Product Design, Illustration, Branding, and Design
Co.Create is a social media app designed to connect artists and foster collaboration.
Product Design, Branding, UI, Prototyping, Design, Illustration, Graphic Design, Animation
Figma, InVision, Adobe Photoshop, Adobe Illustrator, Adobe After Effects, Adobe InDesign
Time and Partners:
August 2020 - November 2020
Collaboration with Morgan Kuin
User Research, Survey Analytics, User Interview Insights, Task Flow, User Flow, Low-Fidelity Wireframe, Mid-Fidelity Wireframes, Usability Test, Style Guide, High-Fidelity Mockups, Interactive Prototype
In the age of social media, it is easy to think that platforms like Instagram and
Twitter is the pinnacle of digital sharing, connecting, and content making.
However, as a creative and problem solver, I find this to be untrue.
From beginner to advanced artists, many find themselves having trouble
connecting with collaborators and like-minded individuals. In the last few years
alone, creatives on social media found themselves losing connections, having
trouble keeping up with the daily trends, and finding it harder to enjoy their craft.
Now, more than ever, there needs to be a place where artists can make deeper connections rather than pleasing an algorithm.
With the help of my partner Morgan, we made Co.Create, a platform that defies past social media logic by standing at the intersection of collaboration, learning, and creation. Through meaningful communities, daily prompts, connections, and mood board creation, Co.Create encourages all creatives to navigate their careers and hobbies, whether it be personal or professional.
How might we make an app that incorporates all skill levels, encourages creatives, and fosters communities? Creatives should not have a hard time making meaningful connections or collaborations.
How do we Solve this?
By working with my partner Morgan in the research and development phase, we designed and executed an app that utilizes core functions indicative of our research and problem-solving.
How did we do this?
Use the buttons below to skip to different parts of the process. You may also scroll through to see the whole story.
Define & Discover
Understanding the space through user research and insight.
In the beginning, to get a better sense of what we wanted Co.Create to be we made word webs. Based on word association, we found that relationships, friends, and work encompass collaboration. These feelings gave us a better understanding of things to keep in mind when defining our audience.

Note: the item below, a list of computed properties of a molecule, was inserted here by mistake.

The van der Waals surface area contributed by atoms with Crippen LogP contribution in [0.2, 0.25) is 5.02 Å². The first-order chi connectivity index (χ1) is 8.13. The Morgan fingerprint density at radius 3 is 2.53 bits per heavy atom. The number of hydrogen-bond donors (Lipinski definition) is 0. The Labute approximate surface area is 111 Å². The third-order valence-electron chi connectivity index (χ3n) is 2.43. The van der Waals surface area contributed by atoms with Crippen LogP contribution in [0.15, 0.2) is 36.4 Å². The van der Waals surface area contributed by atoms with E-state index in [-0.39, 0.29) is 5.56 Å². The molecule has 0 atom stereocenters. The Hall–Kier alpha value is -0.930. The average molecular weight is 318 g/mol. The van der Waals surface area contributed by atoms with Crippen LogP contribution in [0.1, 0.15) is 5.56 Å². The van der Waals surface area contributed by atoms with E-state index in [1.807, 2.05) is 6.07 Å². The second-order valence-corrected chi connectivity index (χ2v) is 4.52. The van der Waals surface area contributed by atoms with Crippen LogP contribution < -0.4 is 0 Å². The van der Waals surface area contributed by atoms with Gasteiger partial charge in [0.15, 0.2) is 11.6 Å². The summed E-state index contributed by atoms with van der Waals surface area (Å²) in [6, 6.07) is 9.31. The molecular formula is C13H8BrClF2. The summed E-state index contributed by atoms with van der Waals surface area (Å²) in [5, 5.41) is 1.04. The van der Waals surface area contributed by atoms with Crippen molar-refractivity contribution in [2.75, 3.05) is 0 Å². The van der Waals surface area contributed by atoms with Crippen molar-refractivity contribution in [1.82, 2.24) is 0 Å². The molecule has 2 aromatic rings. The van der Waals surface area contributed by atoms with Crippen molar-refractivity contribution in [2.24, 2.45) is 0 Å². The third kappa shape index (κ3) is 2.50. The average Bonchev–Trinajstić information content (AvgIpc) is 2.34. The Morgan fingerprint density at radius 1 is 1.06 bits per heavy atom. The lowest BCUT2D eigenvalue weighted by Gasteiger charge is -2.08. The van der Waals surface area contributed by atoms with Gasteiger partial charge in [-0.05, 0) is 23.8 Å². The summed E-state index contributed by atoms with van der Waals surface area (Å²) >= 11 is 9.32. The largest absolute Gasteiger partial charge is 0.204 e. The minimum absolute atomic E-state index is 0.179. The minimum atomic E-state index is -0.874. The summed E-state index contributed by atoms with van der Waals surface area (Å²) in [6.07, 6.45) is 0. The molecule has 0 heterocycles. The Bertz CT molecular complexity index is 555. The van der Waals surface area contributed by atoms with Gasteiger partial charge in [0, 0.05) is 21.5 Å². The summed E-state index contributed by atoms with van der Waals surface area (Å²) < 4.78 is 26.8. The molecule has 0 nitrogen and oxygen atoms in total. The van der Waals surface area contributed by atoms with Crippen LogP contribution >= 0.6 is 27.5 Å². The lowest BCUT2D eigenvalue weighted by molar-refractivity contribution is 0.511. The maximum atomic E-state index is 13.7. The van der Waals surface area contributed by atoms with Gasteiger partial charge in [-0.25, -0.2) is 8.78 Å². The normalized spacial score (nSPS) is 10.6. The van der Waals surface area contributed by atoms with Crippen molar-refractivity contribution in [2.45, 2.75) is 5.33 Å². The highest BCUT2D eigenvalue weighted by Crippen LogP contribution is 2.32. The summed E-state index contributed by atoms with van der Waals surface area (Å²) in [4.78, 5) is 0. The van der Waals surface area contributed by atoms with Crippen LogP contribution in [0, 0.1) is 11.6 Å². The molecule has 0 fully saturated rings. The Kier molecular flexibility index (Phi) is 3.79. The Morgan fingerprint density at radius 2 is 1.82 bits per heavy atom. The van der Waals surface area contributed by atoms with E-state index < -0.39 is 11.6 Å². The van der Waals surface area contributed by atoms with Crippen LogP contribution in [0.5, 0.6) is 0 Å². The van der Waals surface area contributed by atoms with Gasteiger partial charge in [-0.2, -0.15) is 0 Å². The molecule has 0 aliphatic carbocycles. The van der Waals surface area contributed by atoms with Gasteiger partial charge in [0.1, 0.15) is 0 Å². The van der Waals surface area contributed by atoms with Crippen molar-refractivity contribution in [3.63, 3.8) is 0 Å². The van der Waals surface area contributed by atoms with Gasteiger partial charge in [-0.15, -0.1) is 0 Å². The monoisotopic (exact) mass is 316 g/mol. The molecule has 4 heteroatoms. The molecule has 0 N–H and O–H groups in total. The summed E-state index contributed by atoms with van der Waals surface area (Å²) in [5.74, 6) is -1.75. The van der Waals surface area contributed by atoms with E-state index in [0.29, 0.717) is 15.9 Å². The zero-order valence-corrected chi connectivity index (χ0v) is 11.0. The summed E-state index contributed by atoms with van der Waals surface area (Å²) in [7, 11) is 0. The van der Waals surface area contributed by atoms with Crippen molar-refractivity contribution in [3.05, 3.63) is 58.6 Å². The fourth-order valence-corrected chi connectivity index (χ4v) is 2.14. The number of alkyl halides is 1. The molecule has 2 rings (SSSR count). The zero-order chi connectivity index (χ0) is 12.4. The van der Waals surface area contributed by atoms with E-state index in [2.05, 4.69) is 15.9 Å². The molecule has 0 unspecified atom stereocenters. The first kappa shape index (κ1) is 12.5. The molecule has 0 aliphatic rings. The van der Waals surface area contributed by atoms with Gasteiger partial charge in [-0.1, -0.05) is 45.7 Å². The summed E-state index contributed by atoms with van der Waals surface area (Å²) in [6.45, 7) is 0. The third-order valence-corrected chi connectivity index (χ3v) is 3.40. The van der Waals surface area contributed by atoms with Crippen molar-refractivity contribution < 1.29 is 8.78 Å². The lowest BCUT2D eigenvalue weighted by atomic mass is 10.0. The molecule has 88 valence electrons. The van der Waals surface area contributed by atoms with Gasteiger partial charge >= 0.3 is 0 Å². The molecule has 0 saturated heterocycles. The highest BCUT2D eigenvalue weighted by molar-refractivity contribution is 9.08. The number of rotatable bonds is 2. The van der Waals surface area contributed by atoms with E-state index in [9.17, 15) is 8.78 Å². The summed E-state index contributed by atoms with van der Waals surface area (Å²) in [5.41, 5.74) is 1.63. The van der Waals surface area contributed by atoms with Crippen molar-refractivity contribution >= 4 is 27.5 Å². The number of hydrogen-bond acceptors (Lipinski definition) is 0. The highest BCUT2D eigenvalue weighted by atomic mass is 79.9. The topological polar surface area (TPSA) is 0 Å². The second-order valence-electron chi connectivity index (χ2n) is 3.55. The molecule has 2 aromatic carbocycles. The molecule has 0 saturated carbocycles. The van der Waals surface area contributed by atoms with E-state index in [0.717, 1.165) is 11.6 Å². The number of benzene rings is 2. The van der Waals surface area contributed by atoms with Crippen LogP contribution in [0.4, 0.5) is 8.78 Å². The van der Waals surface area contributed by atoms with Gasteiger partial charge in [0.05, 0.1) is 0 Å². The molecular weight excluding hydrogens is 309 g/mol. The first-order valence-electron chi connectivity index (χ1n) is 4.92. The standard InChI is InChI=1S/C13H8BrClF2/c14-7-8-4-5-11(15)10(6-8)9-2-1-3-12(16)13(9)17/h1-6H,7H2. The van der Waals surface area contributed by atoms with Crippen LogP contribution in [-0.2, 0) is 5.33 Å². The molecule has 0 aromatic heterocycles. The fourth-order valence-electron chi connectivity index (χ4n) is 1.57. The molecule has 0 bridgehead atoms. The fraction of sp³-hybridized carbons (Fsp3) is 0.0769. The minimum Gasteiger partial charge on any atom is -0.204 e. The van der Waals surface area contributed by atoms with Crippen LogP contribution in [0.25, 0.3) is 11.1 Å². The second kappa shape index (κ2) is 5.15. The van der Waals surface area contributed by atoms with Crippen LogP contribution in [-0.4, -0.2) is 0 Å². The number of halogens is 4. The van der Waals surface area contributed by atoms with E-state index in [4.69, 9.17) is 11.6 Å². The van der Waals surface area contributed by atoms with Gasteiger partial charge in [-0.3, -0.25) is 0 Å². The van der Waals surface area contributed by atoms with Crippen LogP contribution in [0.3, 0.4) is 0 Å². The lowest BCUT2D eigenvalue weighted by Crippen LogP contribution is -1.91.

Research and Insight
With the advancement of digital media, art communities of the past have become more and more obsolete. Once, Tumblr and DeviantArt were the go-to platform for artists but lost its following due to outdated design, spam, and communities. Artists turned to social media sites because it could consolidate content and niches. Though over time, this model subsequently failed (Kelsey Ables, artsy.Net).
Creatives today have to post constantly and are not appreciated for the extra time spent on projects, not to mention the unfairness of the algorithm.
Nonetheless, there is a light at the end of this tunnel. According to a report by Co-Matter, a Post Social Media Era is beginning. Since the Social Media Era paid attention to “hyper-personalization” and loss of “collective experiences,” the new era seeks to find fewer and more trusted connections.
To further look and define our problem, we sent out surveys to close friends and strangers on social media to better understand creatives' habits and motivations.
We asked questions like:
If you like to consume art online, what is your favorite social media platform to do so? Why?
Are there any standout features specific to a social media platform that you really like/dislike in the context of posting and consuming art online? (e.g. Tumblr has reblogs)
Who did we interview?
Frequent Instagram users
(Teenagers and hobbyists)
(in their 20s)
Social media algorithms are the worst
Creatives are usually shy and have a hard time making connections
Are constantly unmotivated and DO NOT like constant posting
Want more community-oriented places
Used to like Tumblr -- many started on Deviantart.
Likes to separate professional and personal work.
Looks to other artists to gain inspiration.
Are open to collaboration if the connections are strong and available.
Doesn’t like daily posted stories.
We also interviewed competitors to analyze different trends on their platforms. We were looking to see what kept creatives interested and what kept their community strong.
"It’s important to find your peers that are going through the same thing you are so you don’t feel too lonely and don’t give up... be really honest with everyone, know where you stand, and know what the community is about."
-Bee (Co-Founder of Panimation)
Discovering our Users
So who will use Co.Create? Based on our research, we made personas that accurately reflected our target demographic.
Nervous to reach out to people online
Unconfident with their work
Has been trolled before
Hesitant to work with others
“I see all of these great artists online and it makes me really nervous to share my art!”